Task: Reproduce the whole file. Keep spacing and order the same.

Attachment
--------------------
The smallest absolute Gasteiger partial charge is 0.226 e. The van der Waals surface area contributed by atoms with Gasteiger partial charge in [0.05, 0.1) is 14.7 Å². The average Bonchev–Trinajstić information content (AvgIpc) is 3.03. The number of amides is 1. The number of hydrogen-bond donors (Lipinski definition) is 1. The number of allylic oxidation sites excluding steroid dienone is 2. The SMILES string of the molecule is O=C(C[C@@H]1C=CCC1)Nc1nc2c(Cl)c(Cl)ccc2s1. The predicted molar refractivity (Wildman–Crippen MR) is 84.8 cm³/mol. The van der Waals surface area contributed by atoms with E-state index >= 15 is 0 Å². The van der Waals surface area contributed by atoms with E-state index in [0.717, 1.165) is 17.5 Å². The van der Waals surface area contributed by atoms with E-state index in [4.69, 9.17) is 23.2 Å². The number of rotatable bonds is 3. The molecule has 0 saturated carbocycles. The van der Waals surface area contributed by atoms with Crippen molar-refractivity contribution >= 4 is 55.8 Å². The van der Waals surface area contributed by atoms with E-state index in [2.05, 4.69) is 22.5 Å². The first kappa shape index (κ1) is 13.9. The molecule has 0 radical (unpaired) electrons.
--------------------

The smallest absolute Gasteiger partial charge is 0.226 e. The van der Waals surface area contributed by atoms with Gasteiger partial charge in [0.05, 0.1) is 14.7 Å². The average Bonchev–Trinajstić information content (AvgIpc) is 3.03. The number of amides is 1. The number of hydrogen-bond donors (Lipinski definition) is 1. The number of allylic oxidation sites excluding steroid dienone is 2. The SMILES string of the molecule is O=C(C[C@@H]1C=CCC1)Nc1nc2c(Cl)c(Cl)ccc2s1. The predicted molar refractivity (Wildman–Crippen MR) is 84.8 cm³/mol. The van der Waals surface area contributed by atoms with E-state index >= 15 is 0 Å². The van der Waals surface area contributed by atoms with E-state index in [0.717, 1.165) is 17.5 Å². The van der Waals surface area contributed by atoms with E-state index in [4.69, 9.17) is 23.2 Å². The number of rotatable bonds is 3. The molecule has 0 saturated carbocycles. The van der Waals surface area contributed by atoms with Crippen molar-refractivity contribution >= 4 is 55.8 Å². The van der Waals surface area contributed by atoms with E-state index in [2.05, 4.69) is 22.5 Å². The first kappa shape index (κ1) is 13.9. The molecule has 0 radical (unpaired) electrons.